February 10, 2023
12–1 p.m. Presentation by Viktor Gruev, Ph.D.
1–1:30 p.m. Questions & Dialogue
Register here for lunch with colleagues at MSB Lecture Hall (Room 274)*
*Registration closes at 4:30 pm on Monday, February 6
Or Attend Virtually via Zoom call-in
Minimally invasive surgeries can improve cancer management with the ability to detect smaller cancerous tissues, enhanced visualization of critical tissues and organs, reduced tissue trauma, and improved recovery time over open surgeries. Tumor-targeted fluorescent probes have further advanced minimally invasive surgical outcomes by highlighting the location of primary and secondary tumor nodules. However, due to variations in inter- and intra-tumor biomarkers, single molecular probes can circumvent tumors and lead to incomplete tumor resection. In this talk, Professor Viktor Gruev describes the development, optimization, and testing results of a new bioinspired rigid endoscopic imaging system that addresses these shortcomings. The system is capable of simultaneously imaging both color and near infrared (NIR) fluorescence from multiple, small-molecule tumor targeted probes. As the molecular imaging field moves toward multi-tumor targeted probe approach to cancer treatment, the new imaging instrument can be instrumental in evaluating these ideas in the operating room.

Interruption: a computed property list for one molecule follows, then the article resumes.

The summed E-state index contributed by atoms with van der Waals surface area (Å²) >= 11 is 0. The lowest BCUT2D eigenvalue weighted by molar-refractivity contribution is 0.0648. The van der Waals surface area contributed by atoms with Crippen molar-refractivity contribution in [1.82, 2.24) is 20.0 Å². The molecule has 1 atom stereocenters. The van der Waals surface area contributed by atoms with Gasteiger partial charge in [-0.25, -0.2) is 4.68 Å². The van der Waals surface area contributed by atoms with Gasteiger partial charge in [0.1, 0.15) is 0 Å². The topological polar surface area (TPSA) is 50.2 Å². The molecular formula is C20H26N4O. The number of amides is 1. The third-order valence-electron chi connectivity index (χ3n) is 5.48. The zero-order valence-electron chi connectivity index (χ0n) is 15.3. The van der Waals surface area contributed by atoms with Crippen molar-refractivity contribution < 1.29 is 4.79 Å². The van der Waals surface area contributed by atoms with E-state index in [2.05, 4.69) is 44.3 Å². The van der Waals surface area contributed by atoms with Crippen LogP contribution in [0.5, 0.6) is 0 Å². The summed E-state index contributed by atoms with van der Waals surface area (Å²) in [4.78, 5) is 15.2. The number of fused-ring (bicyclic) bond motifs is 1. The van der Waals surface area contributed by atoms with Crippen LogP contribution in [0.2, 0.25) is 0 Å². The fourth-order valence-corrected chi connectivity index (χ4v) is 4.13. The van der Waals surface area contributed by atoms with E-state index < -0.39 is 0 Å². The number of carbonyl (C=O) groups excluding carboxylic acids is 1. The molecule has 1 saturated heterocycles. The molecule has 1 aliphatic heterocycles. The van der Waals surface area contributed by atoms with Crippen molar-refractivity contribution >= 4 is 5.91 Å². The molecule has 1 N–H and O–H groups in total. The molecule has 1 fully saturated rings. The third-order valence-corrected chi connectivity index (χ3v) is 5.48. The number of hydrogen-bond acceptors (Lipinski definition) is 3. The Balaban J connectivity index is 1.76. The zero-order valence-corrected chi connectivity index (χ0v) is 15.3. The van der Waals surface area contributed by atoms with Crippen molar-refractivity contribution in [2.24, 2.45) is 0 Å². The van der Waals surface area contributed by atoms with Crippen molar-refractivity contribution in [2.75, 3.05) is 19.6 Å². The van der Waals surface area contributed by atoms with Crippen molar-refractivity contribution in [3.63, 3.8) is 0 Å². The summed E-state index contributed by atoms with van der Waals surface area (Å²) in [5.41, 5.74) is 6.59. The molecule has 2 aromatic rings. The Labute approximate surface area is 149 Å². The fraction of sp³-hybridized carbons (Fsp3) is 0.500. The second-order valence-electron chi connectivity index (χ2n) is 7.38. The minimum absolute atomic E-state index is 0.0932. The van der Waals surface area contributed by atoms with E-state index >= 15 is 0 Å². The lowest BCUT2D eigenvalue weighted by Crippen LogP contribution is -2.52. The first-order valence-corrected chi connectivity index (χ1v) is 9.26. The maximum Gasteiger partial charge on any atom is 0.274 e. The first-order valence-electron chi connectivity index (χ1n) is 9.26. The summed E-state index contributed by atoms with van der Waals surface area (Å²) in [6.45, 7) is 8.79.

Viktor Gruev is a professor in the department of Electrical and Computer Engineering and Carle Illinois College of Medicine at University of Illinois at Urbana Champaign. His current research focuses on developing bio-inspired sensory technology to address medical needs in hospitals with limited resources. Prior to joining UIUC, he was an associate professor in the Department of Computer Science and Engineering at Washington University in St. Louis. Professor Gruev received his master’s and doctoral degrees in electrical engineering from Johns Hopkins University. He has received numerous awards for his research on imaging sensors and their application in the medical field.